Bowlby argued that the attachment system is interacting with other behavioral systems, most notably the fear system and the exploratory system. Regarding the fear system, Bowlby argued that the attachment system is activated by internal (e.g., illness, pain) and external (loud noises, darkness, strangers, separations from caregivers) signals of threat/danger and similarly terminated by signals that there is no more cause for alarm (as opposed to buildup and discharge of psychic energies, see “Psychodynamic Foundations to Attachment Theory”). For young infants, close (physical) proximity to the caregiver(s) is often paramount to terminating the activation, whereas older children, who, for example, have acquired language, can be soothed by more elaborate means, such as talking to the child and conveying that there is no cause for alarm (psychological proximity). The attachment system is, however, also thought to affect the fear system, with children typically more able to explore their environments (i.e., less prone to fear), when a caregiver is available for comfort and protection (i.e., as a “secure base”; see “Individual Variations in Attachment”). Bowlby also argued that humans have an exploratory system (and an innate motivation to explore the environment) and that the attachment and exploratory systems are mutually inhibiting so that when one is activated the other is deactivated. Importantly, Bowlby argued that having a caregiver available as a secure base (or an internalized representation of the caregiver as available, called “felt security”) supports children’s ability to explore the environment (e.g., increasing their epistemic space). Children’s ability to balance flexibly between their attachment needs and need to explore the environment is therefore key in individual variations in attachment (see “Individual Variations in Attachment” for a further description). Moreover, variations in attachment are thought to partly affect children’s further development through effects on children’s ability to explore the environment (see “Effects of Attachment Quality and Organization”).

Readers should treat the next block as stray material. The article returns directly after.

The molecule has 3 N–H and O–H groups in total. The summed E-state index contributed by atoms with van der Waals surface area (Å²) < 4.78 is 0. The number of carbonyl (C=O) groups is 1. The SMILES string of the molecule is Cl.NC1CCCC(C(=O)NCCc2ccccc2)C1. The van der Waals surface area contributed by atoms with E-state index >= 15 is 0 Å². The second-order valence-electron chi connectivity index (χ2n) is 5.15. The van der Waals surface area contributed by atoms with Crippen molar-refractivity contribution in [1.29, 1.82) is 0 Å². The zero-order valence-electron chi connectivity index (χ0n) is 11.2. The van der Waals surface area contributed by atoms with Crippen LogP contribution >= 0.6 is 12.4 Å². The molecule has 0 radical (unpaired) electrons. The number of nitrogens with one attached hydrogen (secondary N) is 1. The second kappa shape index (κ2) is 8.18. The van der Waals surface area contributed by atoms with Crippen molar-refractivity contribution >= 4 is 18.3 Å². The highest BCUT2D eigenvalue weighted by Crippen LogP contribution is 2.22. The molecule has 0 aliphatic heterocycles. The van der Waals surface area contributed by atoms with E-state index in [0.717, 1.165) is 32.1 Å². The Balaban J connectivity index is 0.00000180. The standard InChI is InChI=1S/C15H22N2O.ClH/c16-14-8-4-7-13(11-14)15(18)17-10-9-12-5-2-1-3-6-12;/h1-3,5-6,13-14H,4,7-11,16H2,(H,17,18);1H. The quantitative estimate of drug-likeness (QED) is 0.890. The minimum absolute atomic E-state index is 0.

Children come into the world social and prepared to form attachments to caregivers who are (sufficiently) available and responding to their signals, particularly during times of distress when the attachment system is activated. Children are endowed with attachment behaviors, which are described by their evolutionary function of maintaining/increasing proximity to caregivers. Such behaviors include positive (e.g., vocalizing, smiling) and aversive (e.g., crying, screaming) signal behaviors and active behaviors such as following and clinging, with increased development of motor, language, and cognitive abilities expanding the repertoire of attachment behaviors as children grow older.